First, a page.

Readiness for Lean Six Sigma: The Good, the Bad, and the Ugly

Left to right: data-rich and capable; primitive; data or talent starved.

In a recent presentation to a group of executives, we discussed the readiness of organizations to deploy “Lean Six Sigma.” For the purposes of this note, let us define “Lean Six Sigma” as the application of a range of tools and concepts including but not limited to those developed as part of the Toyota Production System and documented in books such as “Lean Thinking” by James Womack as well as statistical and analytical tools such as control charts and design of experiment. In addition are various change and project management tools.

One of key considerations in whether and how to go about deploying Lean Six Sigma in an organization the degree to which an organization has a culture that embraces data-driven decisions and insights and possesses the skills to interrogate complex data sets. In my experience there are generally three archetypes:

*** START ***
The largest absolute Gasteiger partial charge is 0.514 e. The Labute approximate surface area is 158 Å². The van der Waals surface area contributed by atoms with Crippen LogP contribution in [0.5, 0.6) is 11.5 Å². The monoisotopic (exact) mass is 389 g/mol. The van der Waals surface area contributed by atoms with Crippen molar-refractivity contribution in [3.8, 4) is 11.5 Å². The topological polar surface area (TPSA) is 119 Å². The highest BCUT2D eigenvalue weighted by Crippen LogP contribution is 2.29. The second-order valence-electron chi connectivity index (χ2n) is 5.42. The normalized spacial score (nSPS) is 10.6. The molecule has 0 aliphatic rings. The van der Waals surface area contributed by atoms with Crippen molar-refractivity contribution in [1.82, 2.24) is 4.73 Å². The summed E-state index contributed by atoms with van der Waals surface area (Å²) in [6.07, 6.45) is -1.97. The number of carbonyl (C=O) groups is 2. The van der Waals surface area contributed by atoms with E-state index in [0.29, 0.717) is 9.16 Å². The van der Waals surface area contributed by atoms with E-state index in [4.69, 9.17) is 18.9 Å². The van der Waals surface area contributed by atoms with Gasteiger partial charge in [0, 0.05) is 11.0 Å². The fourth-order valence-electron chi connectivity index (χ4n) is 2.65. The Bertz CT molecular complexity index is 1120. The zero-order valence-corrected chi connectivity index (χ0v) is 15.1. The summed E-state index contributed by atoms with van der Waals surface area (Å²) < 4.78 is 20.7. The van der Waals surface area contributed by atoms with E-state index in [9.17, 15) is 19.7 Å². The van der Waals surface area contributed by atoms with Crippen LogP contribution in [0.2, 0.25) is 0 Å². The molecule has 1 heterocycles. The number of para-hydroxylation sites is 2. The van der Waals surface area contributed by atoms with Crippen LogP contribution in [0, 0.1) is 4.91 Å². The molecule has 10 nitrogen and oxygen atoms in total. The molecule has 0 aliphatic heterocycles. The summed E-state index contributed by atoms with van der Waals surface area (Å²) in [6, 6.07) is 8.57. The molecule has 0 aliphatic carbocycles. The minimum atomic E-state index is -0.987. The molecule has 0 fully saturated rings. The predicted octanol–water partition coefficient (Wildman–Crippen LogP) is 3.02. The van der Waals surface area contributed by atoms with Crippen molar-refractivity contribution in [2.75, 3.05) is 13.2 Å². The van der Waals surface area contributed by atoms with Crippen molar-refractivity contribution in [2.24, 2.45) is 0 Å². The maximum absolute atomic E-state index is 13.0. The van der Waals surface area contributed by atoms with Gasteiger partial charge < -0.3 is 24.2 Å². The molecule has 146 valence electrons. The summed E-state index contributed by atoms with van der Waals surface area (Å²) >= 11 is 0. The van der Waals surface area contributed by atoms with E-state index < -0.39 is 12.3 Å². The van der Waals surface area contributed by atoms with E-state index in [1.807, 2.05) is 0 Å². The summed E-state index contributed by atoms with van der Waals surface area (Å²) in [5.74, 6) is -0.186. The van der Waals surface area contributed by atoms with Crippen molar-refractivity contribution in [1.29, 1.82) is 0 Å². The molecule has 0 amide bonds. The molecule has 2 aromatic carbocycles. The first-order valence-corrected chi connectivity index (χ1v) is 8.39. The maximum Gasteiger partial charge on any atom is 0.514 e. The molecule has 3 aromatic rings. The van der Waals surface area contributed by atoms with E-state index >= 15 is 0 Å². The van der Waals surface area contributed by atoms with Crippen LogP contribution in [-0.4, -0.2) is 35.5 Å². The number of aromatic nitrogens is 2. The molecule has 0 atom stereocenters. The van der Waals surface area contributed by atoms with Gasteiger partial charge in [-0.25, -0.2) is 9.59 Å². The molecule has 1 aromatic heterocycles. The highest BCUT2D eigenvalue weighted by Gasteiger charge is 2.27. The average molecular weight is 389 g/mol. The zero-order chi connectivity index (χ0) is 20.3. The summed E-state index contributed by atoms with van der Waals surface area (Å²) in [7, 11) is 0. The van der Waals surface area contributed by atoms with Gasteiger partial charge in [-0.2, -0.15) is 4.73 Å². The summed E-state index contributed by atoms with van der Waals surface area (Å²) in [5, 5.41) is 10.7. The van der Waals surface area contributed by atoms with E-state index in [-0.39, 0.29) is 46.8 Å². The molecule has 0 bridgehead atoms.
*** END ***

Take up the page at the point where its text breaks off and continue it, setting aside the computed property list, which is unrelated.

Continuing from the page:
A primitive organizational culture that is data poor, lacks the skills to analyze data, and is culturally antagonistic to analysis is not ready for most of the analytical tools of Lean Six Sigma (for example design of experiment). Such an organization is best served through a LSS deployment that develops an appreciation of what analysis can do and gradually muscle-builds analytical skills through basic projects that graduate to more advanced analytical problems as skills and data are acquired.

An organization with lots of data but little idea how to mine, interpret or focus its efforts analytically will also require cultural and skill changes but there is the possibility for a few high-impact, breakthrough projects that use advanced analytical tools to demonstrate the latent value of the data the organization sits upon.

In some organizations, or parts of organizations, lie highly educated professionals with analytical skills unused by the company because there is a lack of structured data. A combination of projects (which build data in the service of specific, high-impact projects) and top-down initiatives (such as gathering customer transaction data) builds data even as it is put to use by these under-used analytical resources.